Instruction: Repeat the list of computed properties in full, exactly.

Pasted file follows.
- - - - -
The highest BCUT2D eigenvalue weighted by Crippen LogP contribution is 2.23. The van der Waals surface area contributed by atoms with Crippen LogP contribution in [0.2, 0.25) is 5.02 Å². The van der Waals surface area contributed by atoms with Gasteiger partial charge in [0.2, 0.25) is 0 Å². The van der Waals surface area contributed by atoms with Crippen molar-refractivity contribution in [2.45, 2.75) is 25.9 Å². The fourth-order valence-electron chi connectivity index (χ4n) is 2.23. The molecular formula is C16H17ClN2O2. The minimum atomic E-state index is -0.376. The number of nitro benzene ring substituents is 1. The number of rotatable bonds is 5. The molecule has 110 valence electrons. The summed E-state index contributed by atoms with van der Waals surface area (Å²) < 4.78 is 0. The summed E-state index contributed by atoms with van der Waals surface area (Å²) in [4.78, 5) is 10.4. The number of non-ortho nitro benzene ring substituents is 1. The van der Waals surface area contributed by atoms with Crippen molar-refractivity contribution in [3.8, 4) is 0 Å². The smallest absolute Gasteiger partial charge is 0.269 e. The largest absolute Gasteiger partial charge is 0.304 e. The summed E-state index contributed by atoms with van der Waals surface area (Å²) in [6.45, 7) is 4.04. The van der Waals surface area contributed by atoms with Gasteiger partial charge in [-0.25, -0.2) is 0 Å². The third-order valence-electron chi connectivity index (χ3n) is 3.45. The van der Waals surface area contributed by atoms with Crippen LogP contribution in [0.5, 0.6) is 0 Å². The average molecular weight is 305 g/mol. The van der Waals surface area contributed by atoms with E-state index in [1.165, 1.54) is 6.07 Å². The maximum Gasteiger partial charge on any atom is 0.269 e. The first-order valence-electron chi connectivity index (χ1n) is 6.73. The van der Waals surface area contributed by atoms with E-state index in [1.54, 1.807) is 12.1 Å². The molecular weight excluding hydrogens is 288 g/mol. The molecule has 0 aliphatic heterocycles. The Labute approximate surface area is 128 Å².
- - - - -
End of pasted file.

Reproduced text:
The highest BCUT2D eigenvalue weighted by Crippen LogP contribution is 2.23. The van der Waals surface area contributed by atoms with Crippen LogP contribution in [0.2, 0.25) is 5.02 Å². The van der Waals surface area contributed by atoms with Gasteiger partial charge in [0.2, 0.25) is 0 Å². The van der Waals surface area contributed by atoms with Crippen molar-refractivity contribution in [2.45, 2.75) is 25.9 Å². The fourth-order valence-electron chi connectivity index (χ4n) is 2.23. The molecular formula is C16H17ClN2O2. The minimum atomic E-state index is -0.376. The number of nitro benzene ring substituents is 1. The number of rotatable bonds is 5. The molecule has 110 valence electrons. The summed E-state index contributed by atoms with van der Waals surface area (Å²) < 4.78 is 0. The summed E-state index contributed by atoms with van der Waals surface area (Å²) in [4.78, 5) is 10.4. The number of non-ortho nitro benzene ring substituents is 1. The van der Waals surface area contributed by atoms with Crippen molar-refractivity contribution in [3.8, 4) is 0 Å². The smallest absolute Gasteiger partial charge is 0.269 e. The largest absolute Gasteiger partial charge is 0.304 e. The summed E-state index contributed by atoms with van der Waals surface area (Å²) in [6.45, 7) is 4.04. The van der Waals surface area contributed by atoms with Gasteiger partial charge in [-0.25, -0.2) is 0 Å². The third-order valence-electron chi connectivity index (χ3n) is 3.45. The van der Waals surface area contributed by atoms with Crippen LogP contribution in [0.5, 0.6) is 0 Å². The average molecular weight is 305 g/mol. The van der Waals surface area contributed by atoms with E-state index in [1.165, 1.54) is 6.07 Å². The maximum Gasteiger partial charge on any atom is 0.269 e. The first-order valence-electron chi connectivity index (χ1n) is 6.73. The van der Waals surface area contributed by atoms with E-state index in [1.54, 1.807) is 12.1 Å². The molecular weight excluding hydrogens is 288 g/mol. The molecule has 0 aliphatic heterocycles. The Labute approximate surface area is 128 Å².